Rooger wrote:In this respect, rods are very similar to golf clubs. In golf, you try to optimally match the shaft flex to a player's swing speed and club head weight. The end result is getting the club to "load up" during the backswing and downswing and to release maximum energy or speed at impact. Players that use shafts that are too stiff for their swing speed will never generate enough flex to get the proper whip action at release. Players that use clubs that are too flexible can occasionally time the release just right to create the perfect impact, but it's very difficult to control. A lot of your "long-drive" contest competitors will use extra long, super whippy shafts, but they can be all over the place if not timed absolutely perfect.
When fishing with light to medium action rods, I can cast lightweight lures much further, however as I get to 1/2 oz or more, the odds of getting the right flex in the rod combined with the best accuracy definitely favor a heavier action. The heavier the bait, the more backbone you'll need in the rod. As mentioned earlier, there are many more factors involved as well.
I would also like to add blank and guide ring insert material (or lack thereof) & guide type/placement into the equation.
While on the surface a Shimano Voltaeus may appear to be a great rod considering the Shimano name and warranty, but when you look at it in comparison to the Falcon, it falls short. The Voltaeus is a 3 material composite blend with carbon & t-glass being the two most significant. The Falcon rods, as far as I know are all graphite rods. The addition of glass in a rod blank will slow the action of the rod down. Basically it will make the rod bend more and further down from the tip during a cast when compared to a graphite blank of the same power.
What this means during a cast is the rod will load up faster with less weight, but will require better timing to be more accurate. It also means that your rod will resonate or continue to flex more after your lure is released. While your line is running through the guides on a cast this added vibration will cause line slap along the blank and added friction against the guides effectively slowing down the lure at the end of your line.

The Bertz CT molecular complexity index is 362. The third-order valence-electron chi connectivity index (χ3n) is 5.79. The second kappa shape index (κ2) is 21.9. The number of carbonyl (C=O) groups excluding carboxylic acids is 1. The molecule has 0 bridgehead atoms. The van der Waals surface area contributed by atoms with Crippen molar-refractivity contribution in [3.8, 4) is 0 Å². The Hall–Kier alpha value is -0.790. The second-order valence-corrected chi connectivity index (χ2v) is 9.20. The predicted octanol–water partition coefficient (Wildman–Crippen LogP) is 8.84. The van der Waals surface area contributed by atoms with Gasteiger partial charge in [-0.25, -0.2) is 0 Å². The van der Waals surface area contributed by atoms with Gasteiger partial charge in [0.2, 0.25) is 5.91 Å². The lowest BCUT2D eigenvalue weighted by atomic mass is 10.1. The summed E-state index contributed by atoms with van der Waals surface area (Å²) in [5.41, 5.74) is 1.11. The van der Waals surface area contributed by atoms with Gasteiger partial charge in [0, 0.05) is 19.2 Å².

Another thing to consider is guide ring material. The Voltaeus rods use a stainless ring vs. the Falcons that use a Fuji (ring type unspecified) guide. I would venture to guess based upon price alone that Falcon uses Alconite or SiC ring Fuji guides which are outstanding IMHO.
What rings do is provide a smooth surface for your line to run through. In the old days it was thought that any old smooth surface would be fine as long as it was free of nicks or burrs. What manufacturers have found since then is that materials with an extremely low coefficient of friction will actually increase casting distance, prevent premature line wear, and the lighter weight materials prove to hamper the action of the blank less. On a Vickers scale, Alconite and SiC are among the highest rated for hardness. This means the material is extremely dense and therefore in it's polished state, extremely smooth.
Guide placement is my last rant.
- There are many ways of determining proper spacing and application of guides on a fishing rod. I subscribe to the New Guide Concept put forth by Fuji. I have done enough research and seen enough evidence on the water first hand to know that this method of guide type and placement plays a significant role in the practical performance of a fishing rod. I could go into the specifics, but I don't think anyone reading this right now needs a nap.
Basically the New Guide Concept calls for more guides (specifically smaller guides in the final section of the guide train), guide rings closer to the blank and better following the natural bend of the rod under load, and specific stripper guide (first guide above reel) placement based upon the angle of the reel axis.
It's based much more soundly on science than the old way which was to lay them out so they look even.